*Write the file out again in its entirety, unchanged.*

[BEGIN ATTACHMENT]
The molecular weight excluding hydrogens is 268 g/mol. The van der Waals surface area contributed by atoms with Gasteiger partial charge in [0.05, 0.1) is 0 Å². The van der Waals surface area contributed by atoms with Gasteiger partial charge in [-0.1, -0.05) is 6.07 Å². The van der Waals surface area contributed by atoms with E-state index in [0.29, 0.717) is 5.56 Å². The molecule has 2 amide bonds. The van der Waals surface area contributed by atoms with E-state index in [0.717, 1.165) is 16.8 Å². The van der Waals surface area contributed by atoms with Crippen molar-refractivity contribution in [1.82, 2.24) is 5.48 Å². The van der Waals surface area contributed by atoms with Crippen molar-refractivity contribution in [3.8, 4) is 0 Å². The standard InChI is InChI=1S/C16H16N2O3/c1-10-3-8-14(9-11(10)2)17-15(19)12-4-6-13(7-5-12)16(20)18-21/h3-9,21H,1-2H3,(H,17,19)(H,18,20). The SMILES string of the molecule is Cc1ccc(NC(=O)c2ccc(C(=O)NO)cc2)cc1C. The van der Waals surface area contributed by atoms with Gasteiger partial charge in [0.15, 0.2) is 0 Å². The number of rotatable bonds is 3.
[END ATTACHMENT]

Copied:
The molecular weight excluding hydrogens is 268 g/mol. The van der Waals surface area contributed by atoms with Gasteiger partial charge in [0.05, 0.1) is 0 Å². The van der Waals surface area contributed by atoms with Gasteiger partial charge in [-0.1, -0.05) is 6.07 Å². The van der Waals surface area contributed by atoms with E-state index in [0.29, 0.717) is 5.56 Å². The molecule has 2 amide bonds. The van der Waals surface area contributed by atoms with E-state index in [0.717, 1.165) is 16.8 Å². The van der Waals surface area contributed by atoms with Crippen molar-refractivity contribution in [1.82, 2.24) is 5.48 Å². The van der Waals surface area contributed by atoms with Crippen molar-refractivity contribution in [3.8, 4) is 0 Å². The standard InChI is InChI=1S/C16H16N2O3/c1-10-3-8-14(9-11(10)2)17-15(19)12-4-6-13(7-5-12)16(20)18-21/h3-9,21H,1-2H3,(H,17,19)(H,18,20). The SMILES string of the molecule is Cc1ccc(NC(=O)c2ccc(C(=O)NO)cc2)cc1C. The van der Waals surface area contributed by atoms with Gasteiger partial charge in [0.15, 0.2) is 0 Å². The number of rotatable bonds is 3.